With recent developments in micromachining technology, fabrication of discrete microdevices is maturing; consequently, system integration is becoming an ever more important issue. One obstacle to such systems is the diverse power requirements of microdevices, especially actuators. Since some types of actuators exhibit relatively high voltage or power requirements, it is not feasible to integrate power supplies on-chip, and it is often inconvenient for the MEMS system to be tethered to interconnects for purposes of supplying power. On-chip wireless power sources can be implemented to circumvent this problem. Here, a simple wireless powering scheme, which utilizes a transformer with an air gap in its core, is demonstrated. The transformer secondary is fabricated on-chip and is detachable from the transformer. Experiments and simulations are performed to maximize the coupling between the primary and secondary. Coupling coefficient close to 0.8 was obtained. Frequency properties of the transformer were studied. In the case of the thin-film secondaries demonstrated here, the transformer operates at frequencies less than a few MHz. Usably high voltage (223.4 Vpp) and high power delivered to a load (4.5 Wrms) were obtained from the secondary to demonstrate the transformer capabilities.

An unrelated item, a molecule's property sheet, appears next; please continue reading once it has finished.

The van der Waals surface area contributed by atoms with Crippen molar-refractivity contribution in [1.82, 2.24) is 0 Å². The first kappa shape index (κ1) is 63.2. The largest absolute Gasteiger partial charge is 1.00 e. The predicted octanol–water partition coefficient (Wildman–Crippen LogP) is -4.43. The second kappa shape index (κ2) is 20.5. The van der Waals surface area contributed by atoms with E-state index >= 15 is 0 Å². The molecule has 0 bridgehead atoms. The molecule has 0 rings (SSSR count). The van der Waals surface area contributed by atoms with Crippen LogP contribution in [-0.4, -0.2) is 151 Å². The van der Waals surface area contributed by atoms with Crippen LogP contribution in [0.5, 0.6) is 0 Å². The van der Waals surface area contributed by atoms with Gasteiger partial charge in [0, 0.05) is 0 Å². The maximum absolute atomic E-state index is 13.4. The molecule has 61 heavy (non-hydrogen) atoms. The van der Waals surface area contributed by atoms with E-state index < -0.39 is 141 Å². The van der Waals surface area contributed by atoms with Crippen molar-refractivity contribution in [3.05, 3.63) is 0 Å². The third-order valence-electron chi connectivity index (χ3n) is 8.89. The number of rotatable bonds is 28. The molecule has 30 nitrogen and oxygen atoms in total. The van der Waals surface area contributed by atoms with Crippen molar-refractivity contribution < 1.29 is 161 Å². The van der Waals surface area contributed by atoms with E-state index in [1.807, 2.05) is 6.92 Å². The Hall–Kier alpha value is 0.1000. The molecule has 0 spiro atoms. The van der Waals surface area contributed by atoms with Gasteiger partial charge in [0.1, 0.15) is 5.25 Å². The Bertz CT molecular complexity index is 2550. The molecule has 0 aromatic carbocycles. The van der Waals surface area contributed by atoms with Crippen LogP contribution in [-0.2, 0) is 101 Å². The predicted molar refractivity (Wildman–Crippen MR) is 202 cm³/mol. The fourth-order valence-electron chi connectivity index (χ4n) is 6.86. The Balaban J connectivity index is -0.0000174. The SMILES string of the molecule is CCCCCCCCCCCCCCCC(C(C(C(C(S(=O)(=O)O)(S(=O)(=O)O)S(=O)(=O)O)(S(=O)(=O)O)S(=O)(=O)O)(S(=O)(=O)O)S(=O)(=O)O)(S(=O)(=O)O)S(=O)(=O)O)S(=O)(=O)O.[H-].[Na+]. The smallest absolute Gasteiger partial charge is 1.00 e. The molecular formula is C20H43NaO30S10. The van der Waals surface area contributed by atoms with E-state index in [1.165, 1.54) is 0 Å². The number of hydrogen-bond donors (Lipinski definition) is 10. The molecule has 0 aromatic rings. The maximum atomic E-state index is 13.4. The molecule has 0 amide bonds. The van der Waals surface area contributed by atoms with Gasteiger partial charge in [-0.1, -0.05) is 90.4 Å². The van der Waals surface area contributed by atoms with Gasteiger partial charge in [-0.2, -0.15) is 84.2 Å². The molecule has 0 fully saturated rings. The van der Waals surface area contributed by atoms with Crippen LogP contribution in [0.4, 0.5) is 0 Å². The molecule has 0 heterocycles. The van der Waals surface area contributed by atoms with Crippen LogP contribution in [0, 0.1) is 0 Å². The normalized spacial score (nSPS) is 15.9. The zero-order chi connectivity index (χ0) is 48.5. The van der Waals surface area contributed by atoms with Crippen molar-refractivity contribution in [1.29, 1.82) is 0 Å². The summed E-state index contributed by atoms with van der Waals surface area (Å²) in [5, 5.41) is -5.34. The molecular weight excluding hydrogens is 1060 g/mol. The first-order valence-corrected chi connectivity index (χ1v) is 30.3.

Piezoelectric accelerometers fabricated from Lead-Zirconate-Titanate (PZT) thin films are expected to achieve higher sensitivities and better signal-to-noise ratios (SNR) in comparison with capacitive and piezoresistive accelerometers. This paper will present, for the first time, the fabrication and performance of piezoelectric, bulk-micromachined accelerometers using PZT thin films operating in the d33-mode. Using sol-gel techniques, 0.6 mm thick PZT films with high piezoelectric coefficients were deposited. Measurements on these PZT films show a remnant polarization Pr < 19 (mu) C/cm2, dielectric constants Er > 800, and d33 coefficient of 120 pC/N. The PZT accelerometers operating in the d33 mode were successfully fabricated. Interdigitated capacitors were used to achieve the d33 mode of operation and deep reactive ion etching was used to define the proof-mass of the accelerometers. Measurements on these accelerometers show sensitivities ranging from 0.85 - 1.67 mV/g with resonance frequencies ranging from 22.4 - 15.4 kHz respectively. In addition to the improved sensitivity, advantages of d33-mode accelerometers include use of thinner PZT films, and the ability to optimize the impedance of the device to achieve a higher SNR. The performance of MEMS d33-mode accelerometers will also be compare with the previously reported d31-mode accelerometers using PZT thin films.